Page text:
As the police union contract heads to arbitration, see story here, citizen fiscal observer John Marshall Lee asks about the price tag for the 2015 retroactive contract.
Did I miss something in the CT Post headline article this morning? Brian Lockhart provided some of the Police Department contract history but missed the price tag for the 2015 settlement? In 2015 the Finch regime agreed to terms with the Police that included the transfer of pension responsibilities from Bridgeport Plan B to State of CT Municipal Employee Retirement System (MERS). MERS allows retirement benefits to be based on highest three year earnings including OVERTIME. Plan B did not. The State merely administers and keeps records. It makes no contributions for MERS. All contributions are local responsibilities. What was the cost of the transfer of responsibility?
In 1999-2000, Ganim wrestled with public safety pension benefits representing a $350 Million liability at the time. His solution was to trade that obligation, assuming that the City could invest the borrowed money and meet retirement obligations. And it may have looked like it was working for a year or two but investment markets are not guaranteed. More than $30 Million of expense from Police and Fire budgets each year began and continues until 2029 to pay Pension A bond cost. That is $900,000,000 repaid to bondholders over 30 years because the City had not regularly set money aside to fund retirement liabilities incurred when the City entered labor agreements.
Today the City has only $60 Million of the original $350 Million left invested. Is that enough to pay out $28-30 Million annually in the near future to Plan A retirees? Obviously, NO. How do we fund this? We contribute from current taxes up to another $15 Million or more (especially when the fund becomes exhausted) PLUS we continue to repay the 30-year pension obligation bond. Has Joe Ganim revealed how his bonding idea from 2000 has developed flats and that we need to pump up the tires with new funds every year? What will the cost of Plan A funding total when we are through? Since it depends on how much those funds earn year-in and year-out, it remains an unknown, but actuaries can show us the range of costs, if we were to ask them.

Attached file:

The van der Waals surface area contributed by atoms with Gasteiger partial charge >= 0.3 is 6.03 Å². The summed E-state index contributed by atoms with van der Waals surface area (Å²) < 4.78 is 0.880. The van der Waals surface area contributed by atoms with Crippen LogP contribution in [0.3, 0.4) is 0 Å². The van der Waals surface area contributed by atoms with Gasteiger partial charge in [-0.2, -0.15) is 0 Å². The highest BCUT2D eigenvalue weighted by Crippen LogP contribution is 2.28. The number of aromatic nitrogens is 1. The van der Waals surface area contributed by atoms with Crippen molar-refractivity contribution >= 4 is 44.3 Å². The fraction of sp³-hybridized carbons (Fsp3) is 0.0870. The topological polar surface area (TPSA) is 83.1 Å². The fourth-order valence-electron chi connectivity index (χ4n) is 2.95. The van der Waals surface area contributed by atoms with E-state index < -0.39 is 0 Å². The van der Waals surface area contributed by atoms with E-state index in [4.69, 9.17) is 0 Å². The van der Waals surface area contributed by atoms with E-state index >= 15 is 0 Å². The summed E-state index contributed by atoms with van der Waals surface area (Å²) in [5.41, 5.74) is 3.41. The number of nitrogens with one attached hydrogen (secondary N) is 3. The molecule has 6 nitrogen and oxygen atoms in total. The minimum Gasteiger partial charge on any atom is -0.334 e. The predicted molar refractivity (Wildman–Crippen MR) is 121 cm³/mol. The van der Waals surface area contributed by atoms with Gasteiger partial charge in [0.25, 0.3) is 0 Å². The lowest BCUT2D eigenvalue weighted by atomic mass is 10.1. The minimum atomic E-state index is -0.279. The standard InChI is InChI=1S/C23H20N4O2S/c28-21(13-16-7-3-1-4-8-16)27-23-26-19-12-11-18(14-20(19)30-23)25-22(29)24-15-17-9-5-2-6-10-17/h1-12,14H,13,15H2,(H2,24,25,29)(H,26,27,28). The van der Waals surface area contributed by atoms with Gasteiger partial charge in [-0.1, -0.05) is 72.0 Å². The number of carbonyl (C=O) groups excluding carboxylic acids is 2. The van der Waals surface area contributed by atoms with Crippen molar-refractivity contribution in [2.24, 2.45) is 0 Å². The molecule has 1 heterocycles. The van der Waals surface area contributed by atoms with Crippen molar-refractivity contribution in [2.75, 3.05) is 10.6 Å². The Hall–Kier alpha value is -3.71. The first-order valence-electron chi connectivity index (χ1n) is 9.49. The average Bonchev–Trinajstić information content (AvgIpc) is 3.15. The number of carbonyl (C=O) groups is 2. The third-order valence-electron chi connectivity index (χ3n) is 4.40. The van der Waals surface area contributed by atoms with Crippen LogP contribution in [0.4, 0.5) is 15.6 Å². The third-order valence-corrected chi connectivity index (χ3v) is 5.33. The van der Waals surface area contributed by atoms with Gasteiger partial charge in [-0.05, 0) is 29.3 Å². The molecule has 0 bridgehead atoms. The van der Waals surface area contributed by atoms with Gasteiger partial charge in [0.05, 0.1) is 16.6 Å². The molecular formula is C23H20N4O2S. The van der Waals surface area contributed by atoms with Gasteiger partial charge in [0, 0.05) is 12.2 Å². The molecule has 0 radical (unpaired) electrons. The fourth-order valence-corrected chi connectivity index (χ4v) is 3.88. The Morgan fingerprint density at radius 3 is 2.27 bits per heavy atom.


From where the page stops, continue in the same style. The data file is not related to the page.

Today Mayor Ganim wants to bond again for a pension liability, and we must ask what’s the story because of the Plan A track record above. He says it is a no-brainer because he compares the current 4% borrowing rates for a bond that will last 26-28 years to the absurdly elevated assumed interest earning rate for the MERS (or Plan B pensions). If a pension plan assumes 8% but only earns 5% or less as has happened on average for both City plans and MERS, then EXTRA FUNDS have to be added in future years as demanded by the actuaries. So Ganim has gotten legislative approval to fund over $90 Million to settle the 2015 public safety agreements but still needs City Council approval. Bonding will add over 25 years of interest expense to our City payment schedule of nearly another $90 Million. Has he asked the actuaries to provide the City with a likely required flow of taxpayer dollars if MERS earns an average 4.74$ in the next ten years as it did since 2006?
Why not pay one of the schedules provided by MERS to meet the past service liability created by overtime credit at $7.5 Million annually and see if rising markets over coming years bail out our largesse to public safety? In any case don’t taxpayers deserve to know the price tag of municipal contracts? Three weeks ago I asked several respected observers what the cost of the 2015 negotiation was. There have been no answers, yet.
Did the contracts obligate us to $93 Million (if MERS earns 8% in the average future), to $270 Million (if actuaries lower the interest rate realistically to 7% assumed for the future) or a lot more if the next 10 years call for added City payments above and beyond the suggested Ganim2 bond amounts annually? The Mayor has said we are a poor city to those in Hartford who listened. Why is a poor city providing such amazing and expensive benefits to about 400 employees? Why vote for something we cannot afford in any balanced analysis? Why keep everything so secret? Is it time for OPEN, ACCOUNTABLE, TRANSPARENT and HONEST response? Time will tell.